What To Do With The Scorched Rice At The Bottom Of Your Pot

What do you do when you've made up a pot of rice and discovered a layer of scorched rice at the bottom of the pot? Before you cuss out the stubborn, golden brown crust that the fluffy grains at the bottom of the pot may have morphed into, know that in many cultures around the world, the rice that you think is ruined actually gives rise to a whole new dish. Scorched rice can be sweet, savory, or even become part of an ensemble player for an aromatic brew. But whatever it is, like the water you cook pasta in, scorched rice is not to be frowned upon but enjoyed as the unexpected treasure that it is. 

In the Philippines, where no meal is complete without rice, scorched rice found at the bottom of the pot, or "tutong", is not wasted. Burnt rice can be swished in gravies and sauces where it will soften, or re-heated and served as garlic fried rice. As a side served with fried eggs and fried pork, the dish is considered a Filipino breakfast classic, according to Junblog. Scorched rice also occupies a place of honor in Korea, where browned grains that cling to the bottom of a rice pot — also known as nurungji — are soaked in water and boiled for two hours before it is served as tea (via Maangchi), which is called "sungyung," per The Spruce Eats.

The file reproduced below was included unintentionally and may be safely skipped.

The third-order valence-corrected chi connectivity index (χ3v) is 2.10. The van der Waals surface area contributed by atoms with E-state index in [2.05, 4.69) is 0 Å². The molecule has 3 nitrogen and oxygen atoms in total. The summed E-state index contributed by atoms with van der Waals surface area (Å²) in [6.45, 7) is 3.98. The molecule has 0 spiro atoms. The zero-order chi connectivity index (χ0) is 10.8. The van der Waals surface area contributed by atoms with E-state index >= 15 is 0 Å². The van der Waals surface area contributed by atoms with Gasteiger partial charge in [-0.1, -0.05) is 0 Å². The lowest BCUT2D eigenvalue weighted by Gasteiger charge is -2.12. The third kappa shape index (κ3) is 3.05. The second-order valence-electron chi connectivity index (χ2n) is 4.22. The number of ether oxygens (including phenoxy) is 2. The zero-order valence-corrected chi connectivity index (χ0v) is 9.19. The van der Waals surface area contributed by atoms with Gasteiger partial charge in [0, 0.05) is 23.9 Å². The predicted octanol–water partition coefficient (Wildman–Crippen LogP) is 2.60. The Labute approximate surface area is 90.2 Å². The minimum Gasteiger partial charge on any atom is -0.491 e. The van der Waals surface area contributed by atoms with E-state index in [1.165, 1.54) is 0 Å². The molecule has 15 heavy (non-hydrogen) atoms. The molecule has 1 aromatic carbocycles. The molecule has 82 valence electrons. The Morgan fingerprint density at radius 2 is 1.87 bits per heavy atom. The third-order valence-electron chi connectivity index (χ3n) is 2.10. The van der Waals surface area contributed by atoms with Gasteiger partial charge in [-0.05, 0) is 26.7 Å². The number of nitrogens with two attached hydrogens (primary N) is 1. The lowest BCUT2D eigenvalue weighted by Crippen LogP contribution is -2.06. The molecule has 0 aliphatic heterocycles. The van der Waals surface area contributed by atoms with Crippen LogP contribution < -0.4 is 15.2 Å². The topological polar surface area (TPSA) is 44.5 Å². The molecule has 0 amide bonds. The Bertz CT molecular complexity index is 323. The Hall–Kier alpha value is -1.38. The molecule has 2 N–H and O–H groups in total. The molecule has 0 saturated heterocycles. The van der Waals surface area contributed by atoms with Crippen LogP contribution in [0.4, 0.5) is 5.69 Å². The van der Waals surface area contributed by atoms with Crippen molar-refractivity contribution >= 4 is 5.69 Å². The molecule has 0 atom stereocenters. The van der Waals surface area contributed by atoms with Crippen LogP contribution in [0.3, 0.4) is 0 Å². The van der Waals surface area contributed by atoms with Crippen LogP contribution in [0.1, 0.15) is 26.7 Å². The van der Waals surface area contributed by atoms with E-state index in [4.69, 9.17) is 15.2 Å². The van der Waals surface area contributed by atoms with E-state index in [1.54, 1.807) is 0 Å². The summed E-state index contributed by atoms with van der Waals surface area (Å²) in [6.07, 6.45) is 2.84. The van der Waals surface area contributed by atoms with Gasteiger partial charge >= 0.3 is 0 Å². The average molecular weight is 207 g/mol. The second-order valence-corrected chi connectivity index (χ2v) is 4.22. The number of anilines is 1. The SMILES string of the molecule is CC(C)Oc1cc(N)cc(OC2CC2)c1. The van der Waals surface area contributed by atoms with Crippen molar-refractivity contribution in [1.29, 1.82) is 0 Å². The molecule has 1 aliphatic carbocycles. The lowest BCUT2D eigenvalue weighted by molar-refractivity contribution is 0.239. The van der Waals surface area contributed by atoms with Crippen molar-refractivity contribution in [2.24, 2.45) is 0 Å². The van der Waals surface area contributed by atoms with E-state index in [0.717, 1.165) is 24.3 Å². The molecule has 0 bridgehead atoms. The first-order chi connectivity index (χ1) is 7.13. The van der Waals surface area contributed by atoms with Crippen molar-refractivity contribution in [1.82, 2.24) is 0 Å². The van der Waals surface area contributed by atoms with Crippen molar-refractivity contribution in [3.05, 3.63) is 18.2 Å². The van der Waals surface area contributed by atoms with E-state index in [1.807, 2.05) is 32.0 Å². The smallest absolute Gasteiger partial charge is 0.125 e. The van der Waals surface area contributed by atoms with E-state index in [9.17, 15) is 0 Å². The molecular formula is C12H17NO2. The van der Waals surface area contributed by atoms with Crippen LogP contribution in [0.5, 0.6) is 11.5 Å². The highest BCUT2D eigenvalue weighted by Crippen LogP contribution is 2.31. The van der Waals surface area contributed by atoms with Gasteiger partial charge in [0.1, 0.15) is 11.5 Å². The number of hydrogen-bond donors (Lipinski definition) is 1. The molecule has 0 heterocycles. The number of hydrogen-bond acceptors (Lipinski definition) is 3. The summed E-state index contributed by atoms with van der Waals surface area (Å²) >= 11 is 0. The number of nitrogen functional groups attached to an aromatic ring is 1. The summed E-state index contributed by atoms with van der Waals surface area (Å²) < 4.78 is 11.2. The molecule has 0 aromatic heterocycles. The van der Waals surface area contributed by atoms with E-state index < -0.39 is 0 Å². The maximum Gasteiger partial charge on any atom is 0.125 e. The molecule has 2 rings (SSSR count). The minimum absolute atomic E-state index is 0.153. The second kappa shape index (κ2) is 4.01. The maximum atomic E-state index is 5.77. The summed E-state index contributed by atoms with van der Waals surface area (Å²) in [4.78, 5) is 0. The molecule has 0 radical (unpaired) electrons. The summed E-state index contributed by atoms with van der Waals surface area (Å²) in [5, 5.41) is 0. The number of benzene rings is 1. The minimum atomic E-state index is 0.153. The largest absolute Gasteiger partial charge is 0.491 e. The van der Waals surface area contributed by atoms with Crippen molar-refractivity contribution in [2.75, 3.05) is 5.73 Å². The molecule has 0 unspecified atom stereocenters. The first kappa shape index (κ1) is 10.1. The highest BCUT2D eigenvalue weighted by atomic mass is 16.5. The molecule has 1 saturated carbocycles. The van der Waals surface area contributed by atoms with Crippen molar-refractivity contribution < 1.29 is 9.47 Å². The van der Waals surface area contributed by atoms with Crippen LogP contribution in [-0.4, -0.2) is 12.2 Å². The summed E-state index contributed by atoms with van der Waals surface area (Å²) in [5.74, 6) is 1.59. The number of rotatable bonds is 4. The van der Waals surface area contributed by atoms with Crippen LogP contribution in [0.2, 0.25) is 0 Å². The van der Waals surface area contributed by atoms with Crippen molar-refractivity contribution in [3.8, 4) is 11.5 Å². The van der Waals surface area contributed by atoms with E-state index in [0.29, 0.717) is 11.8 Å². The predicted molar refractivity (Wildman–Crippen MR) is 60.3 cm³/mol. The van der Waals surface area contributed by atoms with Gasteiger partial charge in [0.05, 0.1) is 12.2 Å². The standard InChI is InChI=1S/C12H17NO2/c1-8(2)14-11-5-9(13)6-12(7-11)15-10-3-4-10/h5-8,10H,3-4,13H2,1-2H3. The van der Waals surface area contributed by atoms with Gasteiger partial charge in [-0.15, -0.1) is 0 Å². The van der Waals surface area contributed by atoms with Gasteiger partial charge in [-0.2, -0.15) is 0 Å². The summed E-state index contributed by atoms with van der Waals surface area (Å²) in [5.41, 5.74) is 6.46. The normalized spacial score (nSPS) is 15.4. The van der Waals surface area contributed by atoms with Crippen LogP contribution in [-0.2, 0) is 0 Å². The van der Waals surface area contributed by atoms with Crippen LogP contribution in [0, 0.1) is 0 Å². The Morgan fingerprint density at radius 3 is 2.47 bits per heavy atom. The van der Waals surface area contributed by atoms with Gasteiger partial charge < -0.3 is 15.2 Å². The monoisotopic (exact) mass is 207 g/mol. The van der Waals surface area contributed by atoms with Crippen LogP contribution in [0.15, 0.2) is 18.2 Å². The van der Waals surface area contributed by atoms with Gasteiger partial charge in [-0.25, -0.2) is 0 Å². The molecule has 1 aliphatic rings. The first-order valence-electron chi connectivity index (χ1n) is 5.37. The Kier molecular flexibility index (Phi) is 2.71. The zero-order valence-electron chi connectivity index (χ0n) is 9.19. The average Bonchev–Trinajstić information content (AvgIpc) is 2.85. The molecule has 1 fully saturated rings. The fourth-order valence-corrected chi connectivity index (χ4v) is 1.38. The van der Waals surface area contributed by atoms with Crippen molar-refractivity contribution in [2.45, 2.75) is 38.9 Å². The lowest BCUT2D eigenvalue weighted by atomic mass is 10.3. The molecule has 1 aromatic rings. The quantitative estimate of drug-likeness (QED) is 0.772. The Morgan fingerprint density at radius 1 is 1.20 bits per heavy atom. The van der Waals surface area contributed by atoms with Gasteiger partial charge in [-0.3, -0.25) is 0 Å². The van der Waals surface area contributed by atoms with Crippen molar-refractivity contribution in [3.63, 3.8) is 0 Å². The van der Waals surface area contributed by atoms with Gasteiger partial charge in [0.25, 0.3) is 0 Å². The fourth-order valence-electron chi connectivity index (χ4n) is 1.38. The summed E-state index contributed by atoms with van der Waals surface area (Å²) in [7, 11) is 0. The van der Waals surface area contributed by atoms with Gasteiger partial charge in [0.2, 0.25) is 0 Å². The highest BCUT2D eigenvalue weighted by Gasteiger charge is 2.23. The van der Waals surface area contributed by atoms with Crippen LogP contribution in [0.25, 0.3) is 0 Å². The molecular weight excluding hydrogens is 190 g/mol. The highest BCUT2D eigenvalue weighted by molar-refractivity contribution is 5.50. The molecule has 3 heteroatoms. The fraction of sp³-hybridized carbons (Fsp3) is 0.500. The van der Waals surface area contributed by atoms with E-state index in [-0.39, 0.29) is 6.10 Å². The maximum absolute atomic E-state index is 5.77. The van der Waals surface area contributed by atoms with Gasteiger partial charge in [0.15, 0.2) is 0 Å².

Scorched rice can be used to make both savory and sweet dishes

Scorched rice isn't just the result of a happy accident — many food cultures take the time and trouble to make it from scratch. Bon Appétit suggests that the quickest way to do that is to make rice on a stovetop, but to cook it for ten minutes longer, in order to get the nutty, golden brown treat. Taiwanese cookbook author Liv Wan uses scorched rice, also called "guoba" as a base for a saucy shrimp dish. To make guoba, Wan cooks rice, leaves it in a fridge overnight, then cuts it into slices and bakes it until it is fully dehydrated. She tells Today that guoba can even be deep-fried until it is crisp, so it can be enjoyed neat, like an American rice cake.

In Persian food culture, tahdig is created when rice is parboiled for five minutes, mixed with yoghurt and saffron, then it's finished in a nonstick pot with a heavy lid, before the finished rice is garnished with dried fruit like cherries and pistachios, according to The Mediterranean Dish. Scorching rice deliberately to create something new is also a thing in Thailand, where it is known as khao taen — a cake made sweet when drizzled with cane sugar (via She Shimmers). So, the next time you burn your rice you don't have to worry because now you have plenty of delicious recipes to incorporate them into.